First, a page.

What is CPEO “plus”?

Chronic progressive external ophthalmoplegia “plus” (CPEO “plus”) is a mitochondrial DNA deletion syndrome that affects the eye plus at least one other organ or system. It is sometimes called “Kearns-Sayre syndrome (KSS)-spectrum” due to the fact that it involves symptoms beyond CPEO but is less severe than classical KSS[1].

The age of onset of the condition is usually 20 or more[1]. The progression of the disease varies greatly among individuals[2]. Prognosis depends on disease severity.

Treatments for CPEO “plus” focus on symptom management and can improve an affected individual’s quality of life.

What causes CPEO “plus”?

CPEO “plus” has the same cause as CPEO: mitochondrial DNA deletions.

These deletions may arise from a mutation in one of the following nuclear genes[1,3]:

  • POLG
  • OPA1
  • RRM2B
  • TWNK
  • SLC25A
  • DNA2

Alternatively, the deletions can arise from a single point mutation in the mitochondrial gene MT-TL1[1].

These mutations can either be inherited or appear by chance in individuals with no family history of CPEO “plus”.

What are the symptoms of CPEO “plus”?

Eye problems caused by CPEO “plus” are[1]:

  • drooping eyelids (ptosis)
  • paralysis of the muscles that control eye movement
  • weakness of the limbs

CPEO “plus” also includes at least one of the following[1]:

  • hearing loss
  • loss of sensation in the limbs
  • impaired muscle coordination
  • movement abnormalities including Parkinsonism
  • depression (mood disorders)

How do I know if my loved one has CPEO “plus”?

If your loved one has symptoms of CPEO and other symptoms, their healthcare provider will look for mitochondrial DNA deletion in a muscle sample (biopsy). They will also carefully consider the additional symptoms to diagnose CPEO “plus” vs. KSS.


What are the treatments for CPEO “plus”?

Treatments for CPEO “plus” may consist of[1]:

  • surgery or special glasses to correct drooping eyelids
  • physical and occupational therapy to address limb weakness
  • hearing aids for hearing loss
  • vitamins such as coenzyme Q10 or L-carnitine for general benefit (reference)

Are there any clinical trials for CPEO “plus”?

To see what trials you may qualify for, visit our Clinical Trials page – which also includes a Clinical Trials Finder Tool. We also highly encourage you to join our patient registry, mitoSHARE, where we are actively recruiting CPEO “plus” families.

How can my family cope with CPEO “plus”?

We are here to help. UMDF serves many families coping with CPEO “plus”. We suggest you reach out to our Support & Education Team – online, via email at support@umdf.org, or phone at (888) 900-6486 – who can suggest a host of resources including doctors, disease or region specific support meetings, and more. They’ll also connect you with a UMDF ambassador, likely a fellow CPEO “plus” patient or family member, who can help support and guide you through your questions.

What are the next steps if my loved one has CPEO “plus”?

  • Get Support
    Connect with our Support & Education Team online, via email at support@umdf.org or phone at (888) 900-6486.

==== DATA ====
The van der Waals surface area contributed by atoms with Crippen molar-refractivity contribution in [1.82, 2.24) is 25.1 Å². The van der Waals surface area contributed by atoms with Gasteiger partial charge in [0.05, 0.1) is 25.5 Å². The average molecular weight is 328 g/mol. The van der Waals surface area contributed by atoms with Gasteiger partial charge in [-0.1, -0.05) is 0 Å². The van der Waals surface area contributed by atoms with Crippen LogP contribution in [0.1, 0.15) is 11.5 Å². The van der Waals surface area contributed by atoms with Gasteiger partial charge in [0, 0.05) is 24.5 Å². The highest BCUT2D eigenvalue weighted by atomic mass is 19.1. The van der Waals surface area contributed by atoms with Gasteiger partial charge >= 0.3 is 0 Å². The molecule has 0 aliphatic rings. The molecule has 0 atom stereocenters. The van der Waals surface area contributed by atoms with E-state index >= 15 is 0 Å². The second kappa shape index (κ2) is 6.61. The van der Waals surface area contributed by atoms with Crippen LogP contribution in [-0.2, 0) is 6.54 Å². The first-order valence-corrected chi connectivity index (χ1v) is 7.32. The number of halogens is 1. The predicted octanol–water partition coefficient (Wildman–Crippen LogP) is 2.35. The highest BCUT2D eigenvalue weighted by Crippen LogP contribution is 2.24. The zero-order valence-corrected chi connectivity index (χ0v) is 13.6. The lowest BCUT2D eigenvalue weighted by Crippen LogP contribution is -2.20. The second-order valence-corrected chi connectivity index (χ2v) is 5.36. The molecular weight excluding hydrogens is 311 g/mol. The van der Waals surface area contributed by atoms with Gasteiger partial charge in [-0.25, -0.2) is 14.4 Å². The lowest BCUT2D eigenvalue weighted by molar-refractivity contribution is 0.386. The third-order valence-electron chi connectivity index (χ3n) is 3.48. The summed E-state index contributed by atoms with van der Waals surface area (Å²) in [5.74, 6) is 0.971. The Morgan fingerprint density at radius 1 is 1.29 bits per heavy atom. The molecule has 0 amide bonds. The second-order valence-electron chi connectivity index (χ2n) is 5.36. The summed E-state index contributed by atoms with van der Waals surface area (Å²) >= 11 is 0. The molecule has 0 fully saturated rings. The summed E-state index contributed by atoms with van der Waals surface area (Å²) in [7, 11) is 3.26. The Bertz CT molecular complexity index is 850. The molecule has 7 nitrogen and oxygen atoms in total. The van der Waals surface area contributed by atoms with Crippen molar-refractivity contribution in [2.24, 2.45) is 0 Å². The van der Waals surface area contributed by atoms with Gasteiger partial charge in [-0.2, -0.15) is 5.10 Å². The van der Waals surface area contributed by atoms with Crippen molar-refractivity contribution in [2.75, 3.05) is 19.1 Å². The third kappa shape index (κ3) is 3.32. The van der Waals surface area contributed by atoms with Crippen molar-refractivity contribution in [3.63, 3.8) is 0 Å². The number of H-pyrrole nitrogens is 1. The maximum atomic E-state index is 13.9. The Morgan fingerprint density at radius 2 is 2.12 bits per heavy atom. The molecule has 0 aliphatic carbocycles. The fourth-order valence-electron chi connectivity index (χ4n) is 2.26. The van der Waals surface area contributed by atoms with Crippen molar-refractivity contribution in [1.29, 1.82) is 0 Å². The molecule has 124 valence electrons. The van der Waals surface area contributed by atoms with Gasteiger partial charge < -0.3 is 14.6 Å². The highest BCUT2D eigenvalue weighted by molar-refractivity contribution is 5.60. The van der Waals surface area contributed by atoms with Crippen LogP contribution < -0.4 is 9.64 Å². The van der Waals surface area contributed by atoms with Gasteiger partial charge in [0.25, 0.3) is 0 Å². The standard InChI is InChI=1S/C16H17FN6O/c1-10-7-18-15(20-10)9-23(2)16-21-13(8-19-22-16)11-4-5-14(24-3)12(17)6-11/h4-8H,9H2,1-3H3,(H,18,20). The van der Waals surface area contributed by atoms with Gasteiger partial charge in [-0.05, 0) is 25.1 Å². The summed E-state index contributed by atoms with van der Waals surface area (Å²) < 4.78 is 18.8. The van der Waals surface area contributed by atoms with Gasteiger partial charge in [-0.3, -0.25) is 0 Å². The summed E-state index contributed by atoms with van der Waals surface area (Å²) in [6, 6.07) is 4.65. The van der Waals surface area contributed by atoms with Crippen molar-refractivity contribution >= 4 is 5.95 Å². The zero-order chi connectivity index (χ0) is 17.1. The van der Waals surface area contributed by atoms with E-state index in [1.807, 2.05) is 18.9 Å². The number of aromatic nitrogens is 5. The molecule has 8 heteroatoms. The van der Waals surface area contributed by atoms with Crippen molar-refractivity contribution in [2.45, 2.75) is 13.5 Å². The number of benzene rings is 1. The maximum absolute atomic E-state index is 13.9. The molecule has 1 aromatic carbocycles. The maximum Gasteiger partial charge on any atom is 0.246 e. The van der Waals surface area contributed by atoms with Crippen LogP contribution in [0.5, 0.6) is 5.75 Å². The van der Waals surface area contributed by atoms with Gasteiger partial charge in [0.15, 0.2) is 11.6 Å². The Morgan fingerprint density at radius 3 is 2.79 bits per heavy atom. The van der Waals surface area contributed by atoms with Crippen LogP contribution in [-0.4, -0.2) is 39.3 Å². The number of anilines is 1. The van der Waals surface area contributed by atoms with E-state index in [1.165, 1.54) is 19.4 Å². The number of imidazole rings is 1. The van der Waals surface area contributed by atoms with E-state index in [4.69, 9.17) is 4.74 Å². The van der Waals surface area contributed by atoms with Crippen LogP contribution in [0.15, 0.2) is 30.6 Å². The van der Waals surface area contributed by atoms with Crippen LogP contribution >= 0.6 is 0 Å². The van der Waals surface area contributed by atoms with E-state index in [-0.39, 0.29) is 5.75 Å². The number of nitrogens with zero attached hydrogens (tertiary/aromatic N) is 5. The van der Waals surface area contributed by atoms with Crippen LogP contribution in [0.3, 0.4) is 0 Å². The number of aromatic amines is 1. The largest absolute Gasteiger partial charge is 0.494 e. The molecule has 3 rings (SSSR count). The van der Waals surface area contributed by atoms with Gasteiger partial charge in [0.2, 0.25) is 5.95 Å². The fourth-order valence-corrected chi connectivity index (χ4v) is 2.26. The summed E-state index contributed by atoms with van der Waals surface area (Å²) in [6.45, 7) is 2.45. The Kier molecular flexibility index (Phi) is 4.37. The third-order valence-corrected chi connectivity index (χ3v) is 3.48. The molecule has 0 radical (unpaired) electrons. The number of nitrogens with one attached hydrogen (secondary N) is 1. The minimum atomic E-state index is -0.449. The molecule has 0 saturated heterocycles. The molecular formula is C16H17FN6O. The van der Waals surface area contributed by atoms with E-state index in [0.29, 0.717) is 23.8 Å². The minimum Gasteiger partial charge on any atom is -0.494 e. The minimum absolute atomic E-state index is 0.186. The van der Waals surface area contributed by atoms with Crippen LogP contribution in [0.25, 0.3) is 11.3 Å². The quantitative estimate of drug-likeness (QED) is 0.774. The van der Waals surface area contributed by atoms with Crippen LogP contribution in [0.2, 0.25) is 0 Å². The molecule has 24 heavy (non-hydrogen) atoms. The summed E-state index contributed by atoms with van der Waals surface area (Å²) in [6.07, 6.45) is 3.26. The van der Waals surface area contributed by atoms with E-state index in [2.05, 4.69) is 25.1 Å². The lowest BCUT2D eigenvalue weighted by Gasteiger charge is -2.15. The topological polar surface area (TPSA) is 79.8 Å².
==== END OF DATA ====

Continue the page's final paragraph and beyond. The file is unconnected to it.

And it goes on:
• Check our Clinical Trials Finder
    Use our Clinical Trials Finder to see if you qualify for any clinical trials.
  • Join our patient registry, mitoSHARE
    We are actively recruiting CPEO “plus” families to participate in our patient registry, mitoSHARE. Patient registries like mitoSHARE are an integral part in charting a course toward treatments and cures for CPEO “plus” and other mitochondrial diseases. There are currently over 30 active mitochondrial disease clinical trials. Next generation patient registries like mitoSHARE are an integral part of expanding that number.
  • Become an advocate
    Ask your representatives to prioritize mitochondrial disease research and support via the UMDF Advocacy Center. We’ll send regular action items so you – and your friends and family – can let Congress know where we need their support. Click here to sign up.

What is UMDF doing about CPEO “plus”?

UMDF is helping chart a path toward treatments and eventual cure of mitochondrial diseases like CPEO “plus” through:

  • Research & Funding: UMDF has provided more than $15 million in research funding to find treatments for diseases like CPEO “plus”. UMDF advocacy has helped secure an additional $55 million in federal funding via the Department of Defense and National Institutes of Health.
  • Data: Over two decades ago, UMDF pioneered patient registries for the mitochondrial disease community. Today, our next generation patient registry, mitoSHARE, is helping chart a path toward the treatment and eventual cure of mitochondrial diseases.

I didn’t find what I’m looking for here. What should I do?

UMDF is here to help. Contact the Support Line at (888) 900-6486 weekdays from 8:00am to 5:00pm EST to connect with our Patient Concierge. Or, via email contact support@umdf.org.


  1. Goldstein A, Falk MJ. Mitochondrial DNA Deletion Syndromes. 2003 Dec 17 [Updated 2019 Jan 31]. In: Adam MP, Ardinger HH, Pagon RA, et al., editors. GeneReviews® [Internet]. Seattle (WA): University of Washington, Seattle; 1993-2022. Available from: https://www.ncbi.nlm.nih.gov/books/NBK1203/
  1. Auré K, Ogier de Baulny H, Laforêt P, Jardel C, Eymard B, Lombès A. Chronic progressive ophthalmoplegia with large-scale mtDNA rearrangement: can we predict progression?. Brain. 2007;130(Pt 6):1516-1524. doi:10.1093/brain/awm067